understanding enable pin on some ICs

on the datasheet if it shows pin has /ENABLE (line over the word but can't reproduce in text) does it mean the signal has to be low for the chip to work, and high for the chip to sit quietly, tristate all outputs, and do absolutely nothing?

The line means "inverted" or "active low".

does it mean the signal has to be low for the chip to work, and high for the chip to sit quietly, tristate all outputs, and do absolutely nothing?

Excellent definition. Elegant, even :)

terryking228: Excellent definition. Elegant, even :)

But it might not be the case, as an enable signal may control part of the IC circuit, not all of it.

aarg:
But it might not be the case, as an enable signal may control part of the IC circuit, not all of it.

True. Many of the more complex 74xx, SRAM, EPROM, etc has single or 2 enable that controls the whole chip. Some of the dual enable could be one keeps the chip active but tristates pin only and other puts the whole chip to inactive mode for lower power usage. CBT3244 has 2 enable, one for each side (it is 4x SPST per enable, 2 sets per chip)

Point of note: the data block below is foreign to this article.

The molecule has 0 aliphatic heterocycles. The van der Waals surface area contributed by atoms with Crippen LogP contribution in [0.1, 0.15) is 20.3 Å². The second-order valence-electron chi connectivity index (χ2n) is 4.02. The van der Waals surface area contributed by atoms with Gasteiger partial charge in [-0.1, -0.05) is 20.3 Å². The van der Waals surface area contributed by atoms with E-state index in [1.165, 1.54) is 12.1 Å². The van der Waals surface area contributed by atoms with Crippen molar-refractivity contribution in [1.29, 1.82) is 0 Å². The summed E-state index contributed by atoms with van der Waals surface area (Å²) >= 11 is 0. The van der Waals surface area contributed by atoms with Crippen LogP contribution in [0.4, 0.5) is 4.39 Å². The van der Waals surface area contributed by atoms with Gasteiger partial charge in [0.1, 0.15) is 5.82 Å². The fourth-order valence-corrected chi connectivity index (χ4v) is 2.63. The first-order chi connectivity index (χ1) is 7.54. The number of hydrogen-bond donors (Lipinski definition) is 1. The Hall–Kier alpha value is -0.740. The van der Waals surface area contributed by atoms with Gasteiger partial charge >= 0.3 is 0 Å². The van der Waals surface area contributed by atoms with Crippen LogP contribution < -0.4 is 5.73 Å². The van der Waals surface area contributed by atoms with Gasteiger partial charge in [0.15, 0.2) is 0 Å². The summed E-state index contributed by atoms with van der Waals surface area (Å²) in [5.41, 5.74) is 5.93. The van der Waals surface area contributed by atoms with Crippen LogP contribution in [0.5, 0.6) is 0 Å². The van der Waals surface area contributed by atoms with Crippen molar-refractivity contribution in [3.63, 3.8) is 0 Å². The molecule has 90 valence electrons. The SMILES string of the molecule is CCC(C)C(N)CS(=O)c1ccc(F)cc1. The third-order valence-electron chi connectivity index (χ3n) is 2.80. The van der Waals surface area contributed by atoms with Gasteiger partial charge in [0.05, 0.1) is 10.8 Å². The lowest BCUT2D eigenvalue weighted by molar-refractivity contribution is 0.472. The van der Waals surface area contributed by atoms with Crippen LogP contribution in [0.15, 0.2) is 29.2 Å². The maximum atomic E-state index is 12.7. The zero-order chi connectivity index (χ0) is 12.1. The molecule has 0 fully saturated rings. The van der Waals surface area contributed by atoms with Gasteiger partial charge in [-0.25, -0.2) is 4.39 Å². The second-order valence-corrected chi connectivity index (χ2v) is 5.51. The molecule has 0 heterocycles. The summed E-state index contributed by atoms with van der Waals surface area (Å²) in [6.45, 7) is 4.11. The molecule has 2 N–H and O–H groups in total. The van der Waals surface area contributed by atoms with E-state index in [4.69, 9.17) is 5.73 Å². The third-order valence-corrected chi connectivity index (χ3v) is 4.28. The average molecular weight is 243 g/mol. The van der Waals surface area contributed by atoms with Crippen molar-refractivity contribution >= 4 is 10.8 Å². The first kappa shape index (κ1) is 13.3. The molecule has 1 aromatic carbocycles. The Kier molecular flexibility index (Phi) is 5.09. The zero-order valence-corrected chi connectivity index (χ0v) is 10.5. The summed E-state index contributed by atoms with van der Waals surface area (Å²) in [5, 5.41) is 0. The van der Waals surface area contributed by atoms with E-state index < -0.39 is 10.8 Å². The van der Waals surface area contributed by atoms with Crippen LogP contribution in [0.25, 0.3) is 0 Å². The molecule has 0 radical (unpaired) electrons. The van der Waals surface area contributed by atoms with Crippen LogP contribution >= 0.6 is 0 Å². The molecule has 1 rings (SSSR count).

I just needed to be sure I got the nornal/inverted correct. It’d suck if I discover after PCB fab that nothing works right because I got total of 16 enable done wrong, have to cut traces, wire in a bunch of inverters.

Don't trust the names. Go directly to the truth tables and/or timing diagrams.

wilykat: does it mean the signal has to be low for the chip to work, and high for the chip to sit quietly, tristate all outputs, and do absolutely nothing?

No, it depends on the chip itself, you need to refer to its data sheet for details.

You probably need to set the enable low to configure a chip or read from it, but with enable high it could well be active and working waiting for something external to the chip to happen and generate interrupt for instance.